Thermal and mechanical stress conditions were applied to two model proteins, human growth hormone (hGH) and epidermal growth factor (EGF), to evaluate protein stability during the manufacturing process, focusing on protein secondary structure and aggregation. The samples were analyzed with differential scanning calorimetry (DSC), circular dichroism (CD), and size-exclusion chromatography (SEC). The monomer and aggregation contents were obtained by SEC and the proteins' secondary structure on exposure to thermal stress was evaluated by CD. DSC showed that the transition temperature (T m) of hGH and EGF was 74.43 and 79.11 °C, respectively. The accelerated thermal stress temperature was set at 70 °C. The monomer content of hGH decreased from 97.8 to 82.3 % in response to thermal stress. However, the monomer content of EGF decreased significantly from 33.73 to 5.61 %. The hGH and EGF showed an increase in α-helix content and a decrease in β-sheet (antiparallel and parallel β-sheet). Moreover, the contents changed significantly during the first 1 h and then changed slightly for the remaining time. On the other hand, shaking stress showed that hGH was highly affected compared to EGF. The hGH monomer steadily decreased and only the half the monomer content remained at 3 h. It is suspected that the shaking stress induced hGH adsorption to the gas-liquid interface, which may facilitate protein denaturation. The results indicate that protective excipients might be necessary for inevitable stress conditions during the developmental process. The stability of each protein differed with respect to specific stress conditions. Therefore, an array of complementary analytical methods might be required to evaluate the protein stability.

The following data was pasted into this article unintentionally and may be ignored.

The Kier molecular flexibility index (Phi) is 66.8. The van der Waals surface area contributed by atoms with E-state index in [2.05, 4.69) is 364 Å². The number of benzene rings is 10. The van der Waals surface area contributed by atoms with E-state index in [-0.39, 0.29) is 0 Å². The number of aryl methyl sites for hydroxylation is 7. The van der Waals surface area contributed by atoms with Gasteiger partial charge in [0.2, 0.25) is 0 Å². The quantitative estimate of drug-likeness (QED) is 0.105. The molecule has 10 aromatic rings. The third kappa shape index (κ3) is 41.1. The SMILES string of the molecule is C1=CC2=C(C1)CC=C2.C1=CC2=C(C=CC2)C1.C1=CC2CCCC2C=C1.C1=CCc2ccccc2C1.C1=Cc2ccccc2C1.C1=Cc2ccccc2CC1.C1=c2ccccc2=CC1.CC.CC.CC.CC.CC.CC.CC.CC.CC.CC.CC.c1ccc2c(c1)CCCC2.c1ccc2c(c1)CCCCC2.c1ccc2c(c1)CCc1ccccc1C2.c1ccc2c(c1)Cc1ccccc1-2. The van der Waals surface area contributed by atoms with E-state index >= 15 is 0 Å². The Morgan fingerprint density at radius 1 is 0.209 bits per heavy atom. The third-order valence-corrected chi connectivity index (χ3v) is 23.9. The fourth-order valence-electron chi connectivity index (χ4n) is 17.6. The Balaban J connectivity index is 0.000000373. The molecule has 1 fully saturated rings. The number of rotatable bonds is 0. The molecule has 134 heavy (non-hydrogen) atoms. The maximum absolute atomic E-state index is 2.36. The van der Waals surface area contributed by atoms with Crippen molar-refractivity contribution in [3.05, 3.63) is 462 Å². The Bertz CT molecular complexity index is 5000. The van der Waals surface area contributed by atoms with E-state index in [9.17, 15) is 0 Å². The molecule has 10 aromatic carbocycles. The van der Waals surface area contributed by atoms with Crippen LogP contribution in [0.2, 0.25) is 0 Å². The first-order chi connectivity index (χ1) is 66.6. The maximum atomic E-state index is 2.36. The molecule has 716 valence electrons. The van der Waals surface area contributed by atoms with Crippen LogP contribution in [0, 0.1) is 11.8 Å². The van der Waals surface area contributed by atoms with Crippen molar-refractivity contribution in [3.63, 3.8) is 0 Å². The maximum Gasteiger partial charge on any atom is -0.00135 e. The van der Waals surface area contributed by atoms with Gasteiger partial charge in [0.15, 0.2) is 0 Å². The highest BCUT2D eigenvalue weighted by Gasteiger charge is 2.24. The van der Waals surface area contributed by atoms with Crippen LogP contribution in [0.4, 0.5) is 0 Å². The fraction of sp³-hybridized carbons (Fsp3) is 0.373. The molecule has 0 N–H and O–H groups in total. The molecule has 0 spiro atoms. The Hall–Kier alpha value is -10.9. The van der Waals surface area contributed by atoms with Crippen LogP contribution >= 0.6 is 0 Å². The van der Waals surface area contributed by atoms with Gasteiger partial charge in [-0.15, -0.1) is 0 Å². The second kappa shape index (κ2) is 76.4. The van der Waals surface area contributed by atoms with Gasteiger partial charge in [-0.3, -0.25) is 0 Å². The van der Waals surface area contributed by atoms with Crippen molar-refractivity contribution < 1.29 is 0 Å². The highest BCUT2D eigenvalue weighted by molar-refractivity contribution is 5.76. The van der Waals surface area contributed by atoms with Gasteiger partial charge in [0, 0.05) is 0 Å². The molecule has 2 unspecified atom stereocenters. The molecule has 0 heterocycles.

11. Regulation of insulin-like growth factor II receptors by growth hormone and insulin in rat adipocytes

    SciTech Connect

    Loennroth, P.; Assmundsson, K.; Eden, S.; Enberg, G.; Gause, I.; Hall, K.; Smith, U.

    1987-06-01

    The acute and long-term effects of growth hormone (GH) on the binding of insulin-like growth factor II (IGF-II) were evaluated in adipose cells from hypophysectomized rats given replacement therapy with thyroxine and hydrocortisone and in cells from their sham-operated littermates. After the cells were incubated with insulin and/or GH, the recycling of /sup 125/I-labeled IGF-II receptors was metabolically inhibited by treating the cells with KCN. IGF-II binding was 100 +/- 20% higher in cells from GH-deficient animals when compared with sham-operated controls. These GH-deficient cells also showed an increased sensitivity for insulin as compared with control cells (the EC/sub 50/ for insulin was 0.06 ng/ml in GH-deficient cells and 0.3 ng/ml in control cells.). However, the maximal incremental effect of insulin on IGH-II binding was reduced approx. = 27% by hypophysectomy. GH added to the incubation medium increased the number of IGF-II binding sites by 100 +/- 18% in cells from hypophysectomized animals. This increase was rapidly induced, but the time course was slower than that for the stimulatory effect of insulin. Half-maximal effect of GH on IGF-II binding was obtained at approx. = 30 ng/ml. Thus, GH added in vitro exerted a rapid insulin-like effect on the number of IGH-II receptors. GH also appears to play a regulating role for maintaining the cellular number of IGH-II receptors and, in addition, modulates the stimulatory effect of insulin on IGF-II binding.

  12. Commercial assays available for insulin-like growth factor I and their use in diagnosing growth hormone deficiency.

    PubMed

    Clemmons, D R

    2001-01-01